Advantages of Zero-Knowledge Rollups
Zero-knowledge bundles are becoming quite popular because they have several helpful advantages.
Faster Verification Times
One of the primary advantages of a ZK-rollup is its speed. All transactions are executed first on Layer 2, which is faster than the main chain. These transactions are validated promptly since they are accompanied by evidence (once they reach the main chain).
These faster timings are more comfortable for consumers and make Layer 2 scalability much more feasible. A ZK-rollup is one of the quickest choices, especially when dealing with a high number of transactions.
Less Vulnerable to Attacks
In comparison to other bundling approaches, zero knowledge is rather safe. Information is verified at numerous stages since transactions are confirmed with zero-knowledge proofs. This helps to keep transactions safe from economic threats.
The data required to restore your transfer state is all saved on the main blockchain, ensuring maximum decentralization. You may be certain that your transaction is sufficiently decentralized, especially when working with a blockchain like Ethereum. This adds an extra layer of security to your transaction.
More Affordable to Process
Users benefit greatly from the speed and ease of processing on the Layer 2 blockchain. This is especially true when working with Ethereum and other blockchains, which raise transaction costs at busy periods.
With a zero-knowledge rollup, you can manage several transactions for a single price. As a result, while working with big amounts of data, you may save a significant amount of money.
Disadvantages of Zero-Knowledge Rollups
ZK-rollups won’t work well in every situation, and there are some potential issues associated with using rollups in certain circumstances.
Lack of EVM Support
Some rollups do not support Ethereum virtual machines (EVM). This isn’t necessarily a concern for certain blockchains, but it can present issues for others. Before electing to employ ZK-rollups, you should thoroughly understand your blockchain.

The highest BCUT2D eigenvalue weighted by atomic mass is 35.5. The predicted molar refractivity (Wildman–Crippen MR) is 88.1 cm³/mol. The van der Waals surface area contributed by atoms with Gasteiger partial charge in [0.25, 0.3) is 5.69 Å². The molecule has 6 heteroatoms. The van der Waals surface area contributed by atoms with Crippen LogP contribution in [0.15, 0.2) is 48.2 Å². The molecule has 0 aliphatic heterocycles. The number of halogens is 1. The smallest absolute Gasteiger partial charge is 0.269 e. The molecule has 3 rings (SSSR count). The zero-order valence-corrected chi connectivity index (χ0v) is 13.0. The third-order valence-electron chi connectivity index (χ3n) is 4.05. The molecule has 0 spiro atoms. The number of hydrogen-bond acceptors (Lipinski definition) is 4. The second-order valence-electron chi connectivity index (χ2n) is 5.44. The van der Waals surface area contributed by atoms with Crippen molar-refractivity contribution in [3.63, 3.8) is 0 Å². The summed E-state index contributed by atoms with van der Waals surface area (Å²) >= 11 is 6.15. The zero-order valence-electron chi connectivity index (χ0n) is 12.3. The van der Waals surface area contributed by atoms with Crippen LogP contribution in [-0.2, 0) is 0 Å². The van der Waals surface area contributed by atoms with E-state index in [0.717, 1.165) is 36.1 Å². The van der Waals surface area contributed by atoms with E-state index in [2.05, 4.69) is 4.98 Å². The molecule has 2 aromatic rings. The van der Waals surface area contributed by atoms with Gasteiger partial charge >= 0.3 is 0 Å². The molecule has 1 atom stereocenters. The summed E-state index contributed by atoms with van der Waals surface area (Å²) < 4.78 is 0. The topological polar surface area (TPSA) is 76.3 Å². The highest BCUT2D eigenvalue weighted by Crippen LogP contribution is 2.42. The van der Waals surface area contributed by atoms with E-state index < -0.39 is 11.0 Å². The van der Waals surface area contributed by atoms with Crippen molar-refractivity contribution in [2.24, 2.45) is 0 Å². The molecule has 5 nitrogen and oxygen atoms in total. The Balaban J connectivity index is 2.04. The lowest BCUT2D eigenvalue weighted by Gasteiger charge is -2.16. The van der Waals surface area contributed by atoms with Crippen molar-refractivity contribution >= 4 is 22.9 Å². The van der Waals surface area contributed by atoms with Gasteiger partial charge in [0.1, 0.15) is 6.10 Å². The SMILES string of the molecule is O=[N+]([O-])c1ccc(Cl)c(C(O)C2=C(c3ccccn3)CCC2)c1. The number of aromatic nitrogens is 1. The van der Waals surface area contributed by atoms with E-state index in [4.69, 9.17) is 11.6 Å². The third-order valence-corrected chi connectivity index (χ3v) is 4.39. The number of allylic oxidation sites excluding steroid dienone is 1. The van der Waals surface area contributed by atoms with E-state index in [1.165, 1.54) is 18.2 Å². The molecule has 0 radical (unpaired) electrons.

High Computational Requirements
Some individuals choose (unproven) optimistic rollups since their technique has reduced computing needs. Although ZK-rollups are more secure, the computational cost of producing so many zero-knowledge proofs is high. All of the extra work may not be worth it for an application with little on-chain activity.
Vulnerability to Operator Influence
The method of constructing a zero-knowledge rollup gives the operator some control over the smart contract. They have the ability to change the sequence of transactions, which may cause problems for some users. This is why, when working with any form of zero-knowledge rollup, it is critical to always engage trustworthy sources.
Zero-Knowledge Rollups on Ethereum
Though rollups may be utilized on a variety of blockchains, the bulk of zero-knowledge rollups is used using Ethereum. ZK-rollups have certain Ethereum-specific uses. Although Ethereum is well-known for its versatility, its network may become clogged, sluggish, and costly. ZK-rollups make project expansion easy. They provide greater scalability while still allowing consumers to benefit from the Ethereum network.
A number of projects are focusing on adapting ZK-rollups to Ethereum. Polygon Hermez (Polygon’s zkEVM) is one of the biggest. One billion dollars has been invested in roll-up provider technology through this open-source effort.
Other well-known implementations include dYdX, Loopring, and zkSync. All of these projects may be linked into your decentralized apps (DApps) to increase the functionality and performance of Ethereum-based projects.
Finally, zero-knowledge rollups offer a wide range of intriguing uses for Ethereum and beyond. Their capacity to process transactions more quickly aids in the resolution of various scalability concerns with blockchains. Though they are still relatively unknown, you can expect to see more of them in the future.